For the leg from Baker to Vegas note that large parts of it are slow uphill inclines - I got only 3.5 m/kWh on that leg which means you need 45% to 50% SOC or so to feel comfortable.

Latest I heard on the Baker station was that they are hoping for May.
 

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The Baker charger should be online soon, and it will be really handy.
I think I speak for all of us in thanking you for your contributions to the community.

I'm still confused; "...Chevy says the Bolt EV can charge at "up to 80 kilowatts,"." Is this true or not?

If true;
What are the exact minimum specifications that the Baker EVgo would need to have in order to actually charge a Bolt at that rate?

Is there a way to obtain these specs from EVgo prior to this station opening?

I would be more than happy to take the hike down there (98.2 Miles from my door) to test it, if indeed it is actually worthwhile.
 

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Thank you!

The "80 kW" charger is a reference that was made in the Owner's Manual, and the reasons GM had for stating it are still up for debate. Most likely, it was meant to describe a charger that has high enough amperage to charge the Bolt EV at its highest rate. So GM could have been describing a 500 V @ 160 A charger, or a 400 V @ 200 A charger. The charger displayed in their Bolt EV testing video was 500 V @ 175 A (87 kW).

A few considerations here are:

-Based on the reports so far, the Bolt EV will not ask for more than 150 A, but the report I read didn't test lower than 40% state of charge. A 150 A charging rate would result in an average charge rate of ~ 53 kW from 0% to 55% battery. So in that way, it's not really different than Hyundai/Kia quoting 100 kW charging on the Ioniq/Soul EVs when they actually only charge at about 70 kW peak.

-If there is an additional step down in charging rate under 40% (say 0% to 20% or 30%), it could be at either 175 A or 200 A, neither of which would be a true 80 kW. It would be either a 60 kW or 70 kW peak charging rate, but it could support other reports of a 60 kW rate quoted by GM as well as the requirement for an 80 kW charger.

-The Bolt EV's charging rates are very temperature sensitive. Even a few degrees below normal operating temperature, and the Bolt EV will limit charging to 100 A. It's possible the Bolt EV will step up from 150 A if the conditions are acceptable.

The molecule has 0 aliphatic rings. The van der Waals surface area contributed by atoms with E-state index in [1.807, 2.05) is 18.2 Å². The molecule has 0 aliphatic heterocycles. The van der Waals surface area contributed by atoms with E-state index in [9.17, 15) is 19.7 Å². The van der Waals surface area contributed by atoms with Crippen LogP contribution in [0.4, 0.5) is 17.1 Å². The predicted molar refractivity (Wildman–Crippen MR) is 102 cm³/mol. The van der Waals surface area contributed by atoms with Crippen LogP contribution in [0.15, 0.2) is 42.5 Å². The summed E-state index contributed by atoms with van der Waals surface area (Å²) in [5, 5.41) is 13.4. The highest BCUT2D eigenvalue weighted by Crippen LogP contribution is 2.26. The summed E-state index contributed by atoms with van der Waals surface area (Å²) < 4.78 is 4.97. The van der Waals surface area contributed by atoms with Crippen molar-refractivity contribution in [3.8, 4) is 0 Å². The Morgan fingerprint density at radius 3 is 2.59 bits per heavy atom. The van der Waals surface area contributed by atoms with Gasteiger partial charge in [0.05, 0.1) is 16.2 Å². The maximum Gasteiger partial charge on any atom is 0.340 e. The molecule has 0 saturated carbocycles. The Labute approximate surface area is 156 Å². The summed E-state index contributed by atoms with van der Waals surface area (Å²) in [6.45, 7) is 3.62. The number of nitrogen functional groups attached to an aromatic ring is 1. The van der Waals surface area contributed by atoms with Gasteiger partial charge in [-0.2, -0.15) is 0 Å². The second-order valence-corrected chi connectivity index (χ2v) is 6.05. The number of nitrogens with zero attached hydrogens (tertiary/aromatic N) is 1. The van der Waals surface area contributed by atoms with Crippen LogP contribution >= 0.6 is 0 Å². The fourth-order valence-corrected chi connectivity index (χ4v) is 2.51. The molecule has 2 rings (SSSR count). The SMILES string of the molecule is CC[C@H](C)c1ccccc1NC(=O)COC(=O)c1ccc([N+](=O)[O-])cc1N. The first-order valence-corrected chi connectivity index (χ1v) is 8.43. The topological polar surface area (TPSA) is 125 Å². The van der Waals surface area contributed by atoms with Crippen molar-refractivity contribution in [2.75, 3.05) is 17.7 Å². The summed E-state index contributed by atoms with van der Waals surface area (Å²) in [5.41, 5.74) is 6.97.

-The Bolt EV's display shows net power in and out of the battery, and my observations while DC charging are that the net power from the charger can be reduced by as much as 5 to 10 kW. It's possible that a 160 A service (80 kW) could be enough to power both battery conditioning and still maximize the battery's charge rate. In other words, you could charge at the maximum rate the entire time without slowing down to cool the battery.
 

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I recently did a couple of videos with a bit of an update on this.
Thanks for your videos! Great content!

I noticed that in your video your energy efficiency seemed better than the what people claimed at the start of this thread. Did I misunderstand, or do you think it's due to your swapping out the wheels for lighter-weight ones?

The Baker charger should be online soon, and it will be really handy.
Yeah, any day now…

… is what we'll be saying next year. ;)
 

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Thanks for your videos! Great content!

I noticed that in your video your energy efficiency seemed better than the what people claimed at the start of this thread. Did I misunderstand, or do you think it's due to your swapping out the wheels for lighter-weight ones?
Because of the slight elevation increase, I think the rim swap would have a measurable efficiency difference, but not by a huge margin. If it was more than 2-3%, I would be surprised. For a trip like Los Angeles to Las Vegas, the changes in weather will cause far more variance.